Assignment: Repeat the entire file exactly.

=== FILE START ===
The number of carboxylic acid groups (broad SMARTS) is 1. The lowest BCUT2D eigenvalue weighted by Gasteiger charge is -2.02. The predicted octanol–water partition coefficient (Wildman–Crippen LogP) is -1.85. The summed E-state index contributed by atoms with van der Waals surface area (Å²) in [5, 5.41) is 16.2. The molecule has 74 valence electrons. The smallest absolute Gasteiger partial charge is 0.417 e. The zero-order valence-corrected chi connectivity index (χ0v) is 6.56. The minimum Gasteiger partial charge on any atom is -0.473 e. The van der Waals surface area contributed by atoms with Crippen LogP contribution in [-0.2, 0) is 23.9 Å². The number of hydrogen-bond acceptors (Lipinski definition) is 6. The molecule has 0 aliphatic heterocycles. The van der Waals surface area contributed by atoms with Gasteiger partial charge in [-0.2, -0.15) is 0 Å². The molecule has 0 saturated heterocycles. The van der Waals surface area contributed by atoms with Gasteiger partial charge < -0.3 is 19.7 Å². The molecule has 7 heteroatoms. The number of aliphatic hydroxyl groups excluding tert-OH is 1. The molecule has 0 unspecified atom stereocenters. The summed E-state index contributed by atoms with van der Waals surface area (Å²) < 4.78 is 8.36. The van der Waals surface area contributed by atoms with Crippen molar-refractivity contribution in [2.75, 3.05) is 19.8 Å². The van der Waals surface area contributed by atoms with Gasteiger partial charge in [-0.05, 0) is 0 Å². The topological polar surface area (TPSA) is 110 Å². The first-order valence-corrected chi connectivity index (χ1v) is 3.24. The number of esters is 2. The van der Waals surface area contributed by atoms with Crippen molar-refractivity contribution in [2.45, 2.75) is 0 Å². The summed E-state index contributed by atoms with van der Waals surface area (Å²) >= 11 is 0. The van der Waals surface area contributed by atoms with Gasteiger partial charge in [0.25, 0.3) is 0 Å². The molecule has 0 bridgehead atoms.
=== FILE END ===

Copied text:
The number of carboxylic acid groups (broad SMARTS) is 1. The lowest BCUT2D eigenvalue weighted by Gasteiger charge is -2.02. The predicted octanol–water partition coefficient (Wildman–Crippen LogP) is -1.85. The summed E-state index contributed by atoms with van der Waals surface area (Å²) in [5, 5.41) is 16.2. The molecule has 74 valence electrons. The smallest absolute Gasteiger partial charge is 0.417 e. The zero-order valence-corrected chi connectivity index (χ0v) is 6.56. The minimum Gasteiger partial charge on any atom is -0.473 e. The van der Waals surface area contributed by atoms with Crippen LogP contribution in [-0.2, 0) is 23.9 Å². The number of hydrogen-bond acceptors (Lipinski definition) is 6. The molecule has 0 aliphatic heterocycles. The van der Waals surface area contributed by atoms with Gasteiger partial charge in [-0.2, -0.15) is 0 Å². The molecule has 0 saturated heterocycles. The van der Waals surface area contributed by atoms with Gasteiger partial charge < -0.3 is 19.7 Å². The molecule has 7 heteroatoms. The number of aliphatic hydroxyl groups excluding tert-OH is 1. The molecule has 0 unspecified atom stereocenters. The summed E-state index contributed by atoms with van der Waals surface area (Å²) < 4.78 is 8.36. The van der Waals surface area contributed by atoms with Crippen molar-refractivity contribution in [2.75, 3.05) is 19.8 Å². The van der Waals surface area contributed by atoms with Gasteiger partial charge in [-0.05, 0) is 0 Å². The topological polar surface area (TPSA) is 110 Å². The first-order valence-corrected chi connectivity index (χ1v) is 3.24. The number of esters is 2. The van der Waals surface area contributed by atoms with Crippen molar-refractivity contribution in [2.45, 2.75) is 0 Å². The summed E-state index contributed by atoms with van der Waals surface area (Å²) >= 11 is 0. The van der Waals surface area contributed by atoms with Gasteiger partial charge in [0.25, 0.3) is 0 Å². The molecule has 0 bridgehead atoms.